Yahoo (NASDAQ:YHOO) activist shareholder Third Point questioned the educational credentials of the tech giant’s chief executive, Scott Thompson, on Thursday and urged the board to take immediate action.
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A spokesman for Yahoo said his accusations were correct, but the mistake was an inadvertent error and in no way affects Thompson's qualifications as CEO.
The claim is the latest attempt by Third Point, whose Dan Loeb has long criticized Yahoo’s board and called for an overhaul, to discredit its top leadership in its campaign for change.
Third Point, which owns 5.8% of Yahoo, accused the company of misrepresenting the credentials of Thompson. In a letter to Yahoo’s board of directors, Loeb claimed Thompson only holds a bachelor’s degree in accounting from Stonehill College, rather than the double degrees of accounting and computer science Yahoo reported in a recent filing with the Securities and Exchange Commission.
He cited a “rudimentary Google search” that brings up a Stonehill alumni announcement about Thompson. Third Point then contacted the college for confirmation, at which time he was “informed by Stonehill College that Mr. Thompson did indeed graduate with a degree in accounting only.”
The college did not start awarding computer science degrees until 1983, four years after Thompson graduated, Loeb said. During the CEO’s tenure, Stonehill only offered one computer science course, according to the letter.
Third Point called on the board to investigate Thompson’s credentials and take immediate action if it finds he did indeed embellish them and violated Yahoo’s code of ethics. The shareholder claimed that the overstatement undermines his credibility as a technology expert and “reflects poorly” on his character.
“If misrepresentations were made, they would confirm yet again that Yahoo! is in dire need of a complete corporate governance overhaul,” Loeb said in the letter.
A Yahoo spokesman said the allegations pointed out by Third Point are indeed true. It affirmed that Thompson received a Bachelor of Science degree in business administration with a major in accounting.
The Silicon Valley giant called the mistake an “inadvertent error,” but said it doesn't change the fact that Thompson is highly-qualified for the job and has a successful track record of leading large consumer technology companies.
Thompson is a long-time veteran of the technology industry. Before replacing former Yahoo CEO Carol Bartz last year, he was president of eBay’s (NASDAQ:EBAY) PayPal business, a position he acquired after serving as PayPal’s senior vice president and chief technology officer.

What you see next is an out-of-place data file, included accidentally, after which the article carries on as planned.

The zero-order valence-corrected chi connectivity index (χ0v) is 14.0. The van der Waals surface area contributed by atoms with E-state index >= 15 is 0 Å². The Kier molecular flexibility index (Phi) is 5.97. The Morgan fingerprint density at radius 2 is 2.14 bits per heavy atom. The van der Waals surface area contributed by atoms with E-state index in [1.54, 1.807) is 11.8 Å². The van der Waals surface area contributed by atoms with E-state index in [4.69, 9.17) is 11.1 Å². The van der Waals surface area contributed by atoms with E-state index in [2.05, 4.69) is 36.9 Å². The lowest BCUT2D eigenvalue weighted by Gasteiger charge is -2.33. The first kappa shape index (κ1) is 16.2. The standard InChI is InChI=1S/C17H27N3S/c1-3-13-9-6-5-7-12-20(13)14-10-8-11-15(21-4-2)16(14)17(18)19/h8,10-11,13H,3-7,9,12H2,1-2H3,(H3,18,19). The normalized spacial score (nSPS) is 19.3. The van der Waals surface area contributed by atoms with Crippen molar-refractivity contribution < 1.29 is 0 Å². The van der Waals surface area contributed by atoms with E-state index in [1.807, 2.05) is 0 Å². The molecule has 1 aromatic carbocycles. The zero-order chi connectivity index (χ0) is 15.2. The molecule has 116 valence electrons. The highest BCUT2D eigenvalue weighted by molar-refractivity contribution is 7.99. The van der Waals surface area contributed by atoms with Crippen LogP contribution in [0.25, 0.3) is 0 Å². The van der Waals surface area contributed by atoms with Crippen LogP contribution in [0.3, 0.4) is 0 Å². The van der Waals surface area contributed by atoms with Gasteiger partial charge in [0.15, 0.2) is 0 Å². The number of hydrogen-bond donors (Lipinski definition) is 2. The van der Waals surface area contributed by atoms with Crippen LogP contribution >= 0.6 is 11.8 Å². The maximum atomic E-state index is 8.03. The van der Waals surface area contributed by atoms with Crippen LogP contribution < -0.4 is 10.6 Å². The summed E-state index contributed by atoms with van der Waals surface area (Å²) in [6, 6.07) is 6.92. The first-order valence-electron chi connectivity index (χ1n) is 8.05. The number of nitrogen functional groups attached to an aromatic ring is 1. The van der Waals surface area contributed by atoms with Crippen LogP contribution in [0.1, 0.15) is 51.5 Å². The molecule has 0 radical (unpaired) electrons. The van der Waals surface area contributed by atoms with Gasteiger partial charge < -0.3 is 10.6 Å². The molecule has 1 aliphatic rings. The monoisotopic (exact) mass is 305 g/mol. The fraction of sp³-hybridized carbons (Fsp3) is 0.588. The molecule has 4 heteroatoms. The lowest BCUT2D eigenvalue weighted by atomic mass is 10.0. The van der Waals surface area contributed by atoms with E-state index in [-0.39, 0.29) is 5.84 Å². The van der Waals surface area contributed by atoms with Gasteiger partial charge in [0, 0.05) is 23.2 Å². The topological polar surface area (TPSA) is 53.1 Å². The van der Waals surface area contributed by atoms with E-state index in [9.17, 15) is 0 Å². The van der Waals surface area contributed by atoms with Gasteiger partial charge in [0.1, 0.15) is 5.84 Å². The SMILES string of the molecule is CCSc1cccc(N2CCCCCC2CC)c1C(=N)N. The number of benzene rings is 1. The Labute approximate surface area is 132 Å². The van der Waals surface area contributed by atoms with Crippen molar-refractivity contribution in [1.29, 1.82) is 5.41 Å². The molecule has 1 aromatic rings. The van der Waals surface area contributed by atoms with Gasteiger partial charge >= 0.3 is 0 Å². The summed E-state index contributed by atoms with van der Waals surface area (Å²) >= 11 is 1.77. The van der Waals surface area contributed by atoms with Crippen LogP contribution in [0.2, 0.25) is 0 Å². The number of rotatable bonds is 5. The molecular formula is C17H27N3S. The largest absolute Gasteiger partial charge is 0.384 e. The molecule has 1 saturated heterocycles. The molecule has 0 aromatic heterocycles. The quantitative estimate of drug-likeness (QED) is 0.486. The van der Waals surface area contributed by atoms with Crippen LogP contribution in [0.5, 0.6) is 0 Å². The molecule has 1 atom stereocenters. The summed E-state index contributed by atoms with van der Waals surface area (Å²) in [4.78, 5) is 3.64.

Prior to PayPal, Thompson served as executive vice president of technology solutions at Visa’s (NYSE:V) Inovant subsidiary, where he was responsible for developing and overseeing the payment giant’s global payment system. He also worked as chief information officer of Barclays Global Investors.
Loeb has long lashed out against the Yahoo board, even trying to appoint himself and three other candidates to the Yahoo board earlier this year. In March, Yahoo appointed three new directors, none of whom were Loeb’s picks, and said it offered to propose Harry Wilson, one of Third Point’s nominees, and a second person mutually acceptable to both, in an effort to avoid a proxy war long promised by Third Point.
However, Loeb said he was disappointed by the board’s decision and said he would continue to refuse the offer unless he personally was appointed, according to a statement released in March by Yahoo.
Loeb has since created a web site called ValueYahoo.com that draws attention to what he finds are faults with Yahoo’s management structure. The site posted a host of questions following Yahoo’s first-quarter earnings asking for answers about the company’s financial targets and overhaul plan.
The Sunnyvale, Calif.-based company last month reported a better-than-expected 28% increase in quarterly earnings on essentially flat revenue.
Third Point also questions in Thursday’s letter the academic credentials of Patti Hart, a director who chairs Yahoo’s search committee. According to corporate filings, Hart holds a Bachelor’s degree in marketing and economics from Illinois State University. However, Loeb says she actually only earned a degree in business administration.
Yahoo confirmed Thursday that Hart holds the Bachelor of Science degree in business administration and has concentrations in marketing and economics.